On three other occasions while Drake was out of the country, Dunlap treated other patients (namely, Laquita Treher, Nicole Makaena and Joseph Jones).

Upon his return, Drake submitted claim forms for Medi–Cal payment of services rendered to these five individuals.

As a result of his actions, Dunlap was prosecuted and pleaded guilty to a misdemeanor.   His education included high school and three months of training followed by six years of experience as a medical corpsman in the Navy.

At Drake's trial, Robert Korbalak, a physician-consultant for the State of California Department of Health Services, testified that an unlicensed medical assistant is a person who helps a physician perform his or her duties by draping a patient, preparing a patient for examination, taking biographical data and helping with the performance of simple tests such as electrocardiograms and vision tests.   An unlicensed medical assistant cannot perform surgeries, give anesthetics, treat patients or prescribe medication, and is allowed to perform tasks only at the direction of a physician.   Korbalak testified that all of the services billed pursuant to the five claim forms in question in this case were fraudulent, because they all required a physician to perform the service and Medi–Cal would not pay for the services if performed by an unlicensed medical assistant.

The jury found Drake guilty on all counts.   The court granted him probation for five years, subject to certain conditions including serving 180 days in jail and payment of restitution, fines and fees.





Drake also contends the “Bailey doctrine” applies to the facts of this case and precludes his conviction (1) on four of the five Medi–Cal fraud counts, and (2) on both grand theft and Medi–Cal fraud counts.   We disagree.

People v. Bailey, supra, 55 Cal.2d at p. 519, 11 Cal.Rptr. 543, 360 P.2d 39, held:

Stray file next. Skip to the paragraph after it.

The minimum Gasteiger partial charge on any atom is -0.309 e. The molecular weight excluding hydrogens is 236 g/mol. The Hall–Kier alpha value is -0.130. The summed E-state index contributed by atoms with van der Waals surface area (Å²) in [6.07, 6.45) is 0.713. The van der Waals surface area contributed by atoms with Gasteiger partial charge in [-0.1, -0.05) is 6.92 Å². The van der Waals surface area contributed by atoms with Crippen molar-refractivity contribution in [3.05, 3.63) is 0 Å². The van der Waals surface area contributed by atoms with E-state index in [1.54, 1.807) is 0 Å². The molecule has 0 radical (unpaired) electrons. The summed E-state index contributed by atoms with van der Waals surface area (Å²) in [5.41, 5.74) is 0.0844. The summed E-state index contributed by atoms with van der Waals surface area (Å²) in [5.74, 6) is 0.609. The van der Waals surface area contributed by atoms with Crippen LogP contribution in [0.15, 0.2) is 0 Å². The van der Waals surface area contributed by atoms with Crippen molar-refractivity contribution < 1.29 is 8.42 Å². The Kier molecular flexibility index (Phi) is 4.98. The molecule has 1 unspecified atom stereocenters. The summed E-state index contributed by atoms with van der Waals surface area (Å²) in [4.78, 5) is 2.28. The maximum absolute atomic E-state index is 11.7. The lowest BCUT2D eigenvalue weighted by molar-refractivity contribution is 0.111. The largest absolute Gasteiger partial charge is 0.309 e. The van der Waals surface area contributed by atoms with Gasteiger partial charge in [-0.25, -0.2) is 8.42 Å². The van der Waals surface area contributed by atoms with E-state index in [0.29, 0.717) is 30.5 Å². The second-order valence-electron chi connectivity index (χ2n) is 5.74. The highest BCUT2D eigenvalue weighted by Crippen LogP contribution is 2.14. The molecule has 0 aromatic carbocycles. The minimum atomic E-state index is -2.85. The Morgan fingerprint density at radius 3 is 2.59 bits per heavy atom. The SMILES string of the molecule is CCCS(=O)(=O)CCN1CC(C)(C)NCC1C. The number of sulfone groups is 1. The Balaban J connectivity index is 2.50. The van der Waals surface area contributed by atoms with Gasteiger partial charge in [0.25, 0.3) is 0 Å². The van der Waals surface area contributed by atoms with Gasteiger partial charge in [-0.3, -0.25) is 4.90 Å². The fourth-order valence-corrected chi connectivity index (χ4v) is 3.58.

“Whether a series of wrongful acts constitutes a single offense or multiple offenses depends upon the facts of each case, and a defendant may be properly convicted upon separate counts charging grand theft from the same person if the evidence shows that the offenses are separate and distinct and were not committed pursuant to one intention, one general impulse, and one plan.”   (Italics added.)

The Bailey case dealt with the specific question of whether a series of misdemeanor petty thefts could be aggregated for the purpose of charging and convicting a defendant of one count of felony grand theft.  (Id. at p. 518, 11 Cal.Rptr. 543, 360 P.2d 39.)   The court affirmed the defendant's conviction of grand theft for a series of petty thefts, concluding the jury was properly instructed that the several petty thefts could be so aggregated if done pursuant to an initial design to obtain a dollar amount exceeding the felony grand theft minimum (at that time $200).  (Id. at pp. 518–520, 11 Cal.Rptr. 543, 360 P.2d 39.)

Drake concedes there is no case which applies the Bailey doctrine to multiple instances of Medi–Cal fraud under section 14107, but he suggests it nevertheless should apply.   We disagree and conclude the Bailey doctrine does not apply to multiple instances of Medi–Cal fraud.   The multiple instances of Medi–Cal fraud in this case are more similar to the multiple instances of forgery discussed in People v. Neder (1971) 16 Cal.App.3d 846, 94 Cal.Rptr. 364.   In the Neder case the court held the Bailey doctrine did not apply to aggregate three offenses of forgery into a single offense.   (Id. at pp. 851–855, 94 Cal.Rptr. 364.)   The court first observed the general rule that “separate acts, whether violating one or more than one statute, are separate offenses, and it makes no difference that the identical statute is violated with the same victim.”  (Id. at p. 851, 94 Cal.Rptr. 364, citations omitted.)   Distinguishing the offense of forgery from the offense of theft, the court reasoned: